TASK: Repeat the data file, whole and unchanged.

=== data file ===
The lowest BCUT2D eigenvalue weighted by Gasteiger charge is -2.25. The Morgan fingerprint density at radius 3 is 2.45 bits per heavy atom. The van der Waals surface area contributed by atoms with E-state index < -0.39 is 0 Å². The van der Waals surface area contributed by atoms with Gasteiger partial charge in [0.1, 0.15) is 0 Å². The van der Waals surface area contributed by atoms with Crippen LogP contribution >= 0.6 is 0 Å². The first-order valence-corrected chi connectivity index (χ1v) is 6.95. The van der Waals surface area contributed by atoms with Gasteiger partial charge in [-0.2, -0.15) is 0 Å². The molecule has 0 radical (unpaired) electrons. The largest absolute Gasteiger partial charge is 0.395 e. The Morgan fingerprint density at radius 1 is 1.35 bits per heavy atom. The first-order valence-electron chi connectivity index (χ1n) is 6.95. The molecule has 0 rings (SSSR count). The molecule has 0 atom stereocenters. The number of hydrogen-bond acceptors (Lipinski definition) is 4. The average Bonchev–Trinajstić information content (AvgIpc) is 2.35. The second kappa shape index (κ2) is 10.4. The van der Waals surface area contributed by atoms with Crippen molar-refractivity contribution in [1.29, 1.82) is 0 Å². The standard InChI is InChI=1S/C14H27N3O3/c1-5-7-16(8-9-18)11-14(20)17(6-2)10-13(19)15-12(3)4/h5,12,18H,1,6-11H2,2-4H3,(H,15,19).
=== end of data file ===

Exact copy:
The lowest BCUT2D eigenvalue weighted by Gasteiger charge is -2.25. The Morgan fingerprint density at radius 3 is 2.45 bits per heavy atom. The van der Waals surface area contributed by atoms with E-state index < -0.39 is 0 Å². The van der Waals surface area contributed by atoms with Gasteiger partial charge in [0.1, 0.15) is 0 Å². The van der Waals surface area contributed by atoms with Crippen LogP contribution >= 0.6 is 0 Å². The first-order valence-corrected chi connectivity index (χ1v) is 6.95. The van der Waals surface area contributed by atoms with Gasteiger partial charge in [-0.2, -0.15) is 0 Å². The molecule has 0 radical (unpaired) electrons. The largest absolute Gasteiger partial charge is 0.395 e. The Morgan fingerprint density at radius 1 is 1.35 bits per heavy atom. The first-order valence-electron chi connectivity index (χ1n) is 6.95. The molecule has 0 rings (SSSR count). The molecule has 0 atom stereocenters. The number of hydrogen-bond acceptors (Lipinski definition) is 4. The average Bonchev–Trinajstić information content (AvgIpc) is 2.35. The second kappa shape index (κ2) is 10.4. The van der Waals surface area contributed by atoms with Crippen molar-refractivity contribution in [1.29, 1.82) is 0 Å². The standard InChI is InChI=1S/C14H27N3O3/c1-5-7-16(8-9-18)11-14(20)17(6-2)10-13(19)15-12(3)4/h5,12,18H,1,6-11H2,2-4H3,(H,15,19).